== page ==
Soldiers also agreed that the massacre sheds more negative light on Lewis-McChord, the largest military installation on the West Coast with about 40,00 active-duty soldiers and airmen. The installation gained notoriety for more than a year during the investigation and prosecution of soldiers from another combat brigadewho killed Afghan civilians for sport. There’s also been high-profile crimes committed locally by former or current Lewis-McChord soldiers.
But immediately following that paragraph, Hill's story quotes a supporter of the massacre making a typical excuse:
Sgt. Justin Bishop, 24, another Lewis-McChord soldier heading to Afghanistan, said the vast majority of its soldiers serve honorably and their contributions are undone by a few who "go out of their way and ruin it for the rest of us."
Yes, I said supporter of the massacre. If soldiers from your base are responsible for more than one massacre of civilians, and are known for an unusual amount of violence once they return home, then why should we believe you, Sgt. Bishop, if you apparently can't say straightforwardly to a reporter that the massacre was wrong and despicable, period, full stop? What are you telling the soldiers under your command: if you decide to murder some Afghan kid for the heck of it, don't ruin it for the rest of us by getting caught, okay?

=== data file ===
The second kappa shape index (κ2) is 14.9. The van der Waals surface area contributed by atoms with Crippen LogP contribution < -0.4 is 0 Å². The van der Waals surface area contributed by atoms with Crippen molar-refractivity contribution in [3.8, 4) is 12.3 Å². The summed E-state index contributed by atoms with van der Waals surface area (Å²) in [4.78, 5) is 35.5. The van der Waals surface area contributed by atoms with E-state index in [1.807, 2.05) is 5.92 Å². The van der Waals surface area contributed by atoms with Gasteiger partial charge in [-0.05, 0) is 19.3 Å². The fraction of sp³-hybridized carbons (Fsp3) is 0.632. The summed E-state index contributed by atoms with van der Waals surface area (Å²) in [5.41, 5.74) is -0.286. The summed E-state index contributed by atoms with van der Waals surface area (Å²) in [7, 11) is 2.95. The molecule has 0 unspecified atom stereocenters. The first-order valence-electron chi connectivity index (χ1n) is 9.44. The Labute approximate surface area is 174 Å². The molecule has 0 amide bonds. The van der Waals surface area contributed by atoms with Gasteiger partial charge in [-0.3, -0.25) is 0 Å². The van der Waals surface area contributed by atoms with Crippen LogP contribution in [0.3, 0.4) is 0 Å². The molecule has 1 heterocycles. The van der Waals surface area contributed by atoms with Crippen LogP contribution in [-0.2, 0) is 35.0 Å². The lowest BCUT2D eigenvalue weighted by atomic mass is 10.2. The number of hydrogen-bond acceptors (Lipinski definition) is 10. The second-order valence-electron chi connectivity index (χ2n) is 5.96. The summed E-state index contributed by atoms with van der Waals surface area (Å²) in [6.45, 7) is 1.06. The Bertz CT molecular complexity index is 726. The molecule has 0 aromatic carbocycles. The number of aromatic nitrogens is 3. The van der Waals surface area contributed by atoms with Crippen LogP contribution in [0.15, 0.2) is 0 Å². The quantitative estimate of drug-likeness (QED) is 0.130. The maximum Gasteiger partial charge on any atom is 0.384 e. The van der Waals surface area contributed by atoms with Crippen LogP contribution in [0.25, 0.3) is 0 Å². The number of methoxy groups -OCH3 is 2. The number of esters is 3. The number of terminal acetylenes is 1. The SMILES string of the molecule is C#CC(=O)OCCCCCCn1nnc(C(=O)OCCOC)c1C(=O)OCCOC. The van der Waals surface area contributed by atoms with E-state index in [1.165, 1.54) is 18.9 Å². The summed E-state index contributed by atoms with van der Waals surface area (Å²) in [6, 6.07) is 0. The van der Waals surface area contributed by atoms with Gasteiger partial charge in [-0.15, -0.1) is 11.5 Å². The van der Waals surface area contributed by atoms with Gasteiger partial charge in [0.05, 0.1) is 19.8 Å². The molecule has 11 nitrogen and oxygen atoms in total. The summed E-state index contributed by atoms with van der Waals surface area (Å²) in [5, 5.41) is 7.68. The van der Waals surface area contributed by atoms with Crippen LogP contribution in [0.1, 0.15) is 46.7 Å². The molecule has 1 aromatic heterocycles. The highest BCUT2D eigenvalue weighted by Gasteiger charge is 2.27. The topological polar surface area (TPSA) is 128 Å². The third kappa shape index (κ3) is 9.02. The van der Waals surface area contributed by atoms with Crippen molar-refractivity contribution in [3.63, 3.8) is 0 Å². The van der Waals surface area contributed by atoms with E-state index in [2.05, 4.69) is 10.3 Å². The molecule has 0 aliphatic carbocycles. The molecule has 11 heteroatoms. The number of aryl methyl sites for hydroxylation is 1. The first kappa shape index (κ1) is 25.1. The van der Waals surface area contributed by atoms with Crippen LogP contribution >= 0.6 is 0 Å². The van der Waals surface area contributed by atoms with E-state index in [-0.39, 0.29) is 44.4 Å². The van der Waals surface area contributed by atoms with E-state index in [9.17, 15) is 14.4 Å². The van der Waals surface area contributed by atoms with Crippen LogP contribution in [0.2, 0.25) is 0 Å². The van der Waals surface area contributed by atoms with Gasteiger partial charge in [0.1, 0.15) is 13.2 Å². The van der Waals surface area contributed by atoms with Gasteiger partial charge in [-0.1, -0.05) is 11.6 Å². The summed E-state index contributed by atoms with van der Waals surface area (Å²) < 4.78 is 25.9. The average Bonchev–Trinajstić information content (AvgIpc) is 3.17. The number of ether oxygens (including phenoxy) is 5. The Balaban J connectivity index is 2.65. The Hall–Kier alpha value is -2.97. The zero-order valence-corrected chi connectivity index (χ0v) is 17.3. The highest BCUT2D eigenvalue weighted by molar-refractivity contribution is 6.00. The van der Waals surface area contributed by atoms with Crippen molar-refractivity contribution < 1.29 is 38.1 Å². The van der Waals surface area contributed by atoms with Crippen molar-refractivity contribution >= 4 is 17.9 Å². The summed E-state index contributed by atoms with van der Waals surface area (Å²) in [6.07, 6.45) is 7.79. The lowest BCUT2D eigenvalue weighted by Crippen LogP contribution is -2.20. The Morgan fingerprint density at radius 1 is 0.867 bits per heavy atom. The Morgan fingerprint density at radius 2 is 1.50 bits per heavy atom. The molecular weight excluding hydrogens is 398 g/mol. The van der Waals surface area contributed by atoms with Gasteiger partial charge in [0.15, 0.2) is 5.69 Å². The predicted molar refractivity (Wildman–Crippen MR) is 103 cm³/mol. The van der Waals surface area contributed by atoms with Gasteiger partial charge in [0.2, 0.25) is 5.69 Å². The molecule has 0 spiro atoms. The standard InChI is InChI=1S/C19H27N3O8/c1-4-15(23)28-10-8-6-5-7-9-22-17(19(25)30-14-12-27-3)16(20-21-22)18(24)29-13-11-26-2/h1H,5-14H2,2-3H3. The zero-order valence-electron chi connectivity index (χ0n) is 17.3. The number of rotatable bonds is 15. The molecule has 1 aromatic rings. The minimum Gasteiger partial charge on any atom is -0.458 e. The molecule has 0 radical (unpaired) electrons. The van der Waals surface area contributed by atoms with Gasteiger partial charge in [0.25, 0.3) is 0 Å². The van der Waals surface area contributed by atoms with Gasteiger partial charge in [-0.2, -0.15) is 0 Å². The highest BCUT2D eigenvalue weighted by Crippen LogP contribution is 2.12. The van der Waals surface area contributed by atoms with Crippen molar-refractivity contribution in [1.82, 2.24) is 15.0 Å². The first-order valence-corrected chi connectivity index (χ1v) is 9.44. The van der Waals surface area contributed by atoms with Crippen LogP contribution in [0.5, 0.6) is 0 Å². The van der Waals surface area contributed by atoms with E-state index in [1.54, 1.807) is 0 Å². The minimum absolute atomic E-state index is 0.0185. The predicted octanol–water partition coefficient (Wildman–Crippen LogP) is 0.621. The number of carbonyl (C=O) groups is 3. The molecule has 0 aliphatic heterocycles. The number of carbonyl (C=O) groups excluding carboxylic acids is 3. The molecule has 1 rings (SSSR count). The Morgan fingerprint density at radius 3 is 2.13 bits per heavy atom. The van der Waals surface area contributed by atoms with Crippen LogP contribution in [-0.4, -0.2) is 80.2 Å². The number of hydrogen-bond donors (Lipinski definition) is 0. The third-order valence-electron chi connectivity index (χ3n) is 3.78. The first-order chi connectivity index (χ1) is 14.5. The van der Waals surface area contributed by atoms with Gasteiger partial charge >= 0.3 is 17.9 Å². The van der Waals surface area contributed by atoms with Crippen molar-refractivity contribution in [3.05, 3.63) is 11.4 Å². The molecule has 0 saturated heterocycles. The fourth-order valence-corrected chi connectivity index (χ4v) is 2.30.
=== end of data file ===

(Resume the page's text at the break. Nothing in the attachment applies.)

Specialist Andrew Baker, who is hopefully not under the command of massacre-support Bishop, seems to have a father who talks good sense:
Spc. Andrew Baker, 20, said he talked with his father, a senior enlisted soldier stationed in Georgia, after his father asked about all the problems at Joint Base Lewis-McChord. Baker believed combat stress was a factor in Sunday’s attacks – the soldier reportedly served three prior tours in Iraq – and he wondered why warning signs were missed. CNN reported Monday that the soldier suspected in the attack was a sniper who was diagnosed with a traumatic brain injury in 2010.
“It could have been avoided, and it should have been avoided,” Baker said.
If Sgt. Bishop condemned the killing at all, his condemnation didn't make it into the story. And there's obviously at least one other soldier on the base who could straightforwardly say it was wrong. If we're going to "honor our soldiers," let's honor the ones that exhibit honor, not ones who condone the deliberate massacre of civilians.